The Church of the Holy Spirit (Ghost) in the Old Town of Prague is located on the border of Josefov, between the streets Široká, Dušní and Elišky Krásnohorské. In the past it was also called the church of God’s Mercy.
It was founded in 1346 as a Gothic single-aisle building with an oblong presbytery and prismatic tower by the north side. Originally there was a Benedictine convent next to the church. During the Hussite wars it was plundered and the buildings sold to various owners. In 1589 the church was acquired by the Benedictine convent at the Basilica of Saint George in Hradčany. The church burned out in 1689 and was rebuilt in Baroque style. It especially applied to the vaults and the windows. Only the penthouse by the north side of the church has been quite well preserved in its original appearance. The typical architecture of the middle era of the Luxembourg Gothic style is also remarkable from the point of view of historical urbanisation.
The steeple, which was built from the rubble stone, stands on the north side of the church, close to the presbytery. It was adjusted in 1807 and today is 35.5 metres high. It is accessible from the vestry hall. It has four floors. The basement and the second floor are of Gothic style, the other parts were reconstructed in Baroque style, including the dome which was completed according to the plans of the court builder Ignác Alois Palliardi. The Gothic part of the steeple has its corners strengthened by ashlars, the east first floor forefront also has a Gothic window with hewed window flanging. There is only one bell preserved in the belfry. It was made in 1706 by Mikuláš Löwa. The other two beams are currently empty. The bell rope is long and it leads as far as to the vestry. The church of the Holy Spirit also has a little Sanctus steeple on its roof. This steeple was put up in 1833 when it was reconstructed using the original plans.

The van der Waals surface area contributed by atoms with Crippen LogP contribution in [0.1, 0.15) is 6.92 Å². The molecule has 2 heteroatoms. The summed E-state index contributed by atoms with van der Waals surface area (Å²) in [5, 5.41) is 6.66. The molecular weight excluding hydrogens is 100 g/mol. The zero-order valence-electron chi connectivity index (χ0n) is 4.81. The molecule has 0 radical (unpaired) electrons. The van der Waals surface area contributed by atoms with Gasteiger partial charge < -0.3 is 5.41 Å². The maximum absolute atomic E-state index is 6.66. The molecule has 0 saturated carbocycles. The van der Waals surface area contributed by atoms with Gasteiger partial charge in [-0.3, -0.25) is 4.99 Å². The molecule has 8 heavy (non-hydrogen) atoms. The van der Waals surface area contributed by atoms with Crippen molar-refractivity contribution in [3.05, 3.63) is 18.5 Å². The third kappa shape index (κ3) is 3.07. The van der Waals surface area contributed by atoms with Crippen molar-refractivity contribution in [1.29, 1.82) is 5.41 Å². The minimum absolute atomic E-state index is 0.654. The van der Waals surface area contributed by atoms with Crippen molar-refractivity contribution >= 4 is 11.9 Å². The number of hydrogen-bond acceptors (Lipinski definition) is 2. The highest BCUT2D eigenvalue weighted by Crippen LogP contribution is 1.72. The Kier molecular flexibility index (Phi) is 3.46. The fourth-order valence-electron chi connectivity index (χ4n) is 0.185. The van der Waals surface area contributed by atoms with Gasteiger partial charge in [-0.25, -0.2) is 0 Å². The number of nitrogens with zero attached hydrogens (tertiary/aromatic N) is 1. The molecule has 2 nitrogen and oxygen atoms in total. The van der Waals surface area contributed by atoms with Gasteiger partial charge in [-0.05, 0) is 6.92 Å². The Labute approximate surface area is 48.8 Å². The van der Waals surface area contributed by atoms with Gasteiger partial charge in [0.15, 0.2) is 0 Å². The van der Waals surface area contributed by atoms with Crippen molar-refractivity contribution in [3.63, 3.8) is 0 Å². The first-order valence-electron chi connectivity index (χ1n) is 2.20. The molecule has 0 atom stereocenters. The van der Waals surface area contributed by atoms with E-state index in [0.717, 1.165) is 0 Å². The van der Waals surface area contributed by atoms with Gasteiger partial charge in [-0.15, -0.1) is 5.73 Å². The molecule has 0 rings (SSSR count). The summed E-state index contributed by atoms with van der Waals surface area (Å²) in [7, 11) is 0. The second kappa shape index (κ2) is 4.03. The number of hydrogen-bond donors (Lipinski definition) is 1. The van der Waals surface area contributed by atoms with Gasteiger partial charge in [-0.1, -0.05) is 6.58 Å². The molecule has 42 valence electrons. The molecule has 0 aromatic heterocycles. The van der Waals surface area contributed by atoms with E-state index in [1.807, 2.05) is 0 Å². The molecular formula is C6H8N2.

In the interior there is a Gothic statuary of Pietà from the workshop of Peter Parler, dating before 1380, a painting of St Joseph by J. J. Heinisch, a late Gothic statue of St. Anne from the beginning of the 16th century, busts of St. Wenceslas and St. Adalbert from the 16th century and other valuable items. The main altar was originally made for the Church of Holy Cross, which used to stand not far away from here, next to the Church of Saint Simon and Jude, but was disestablished and later demolished in the 19th century.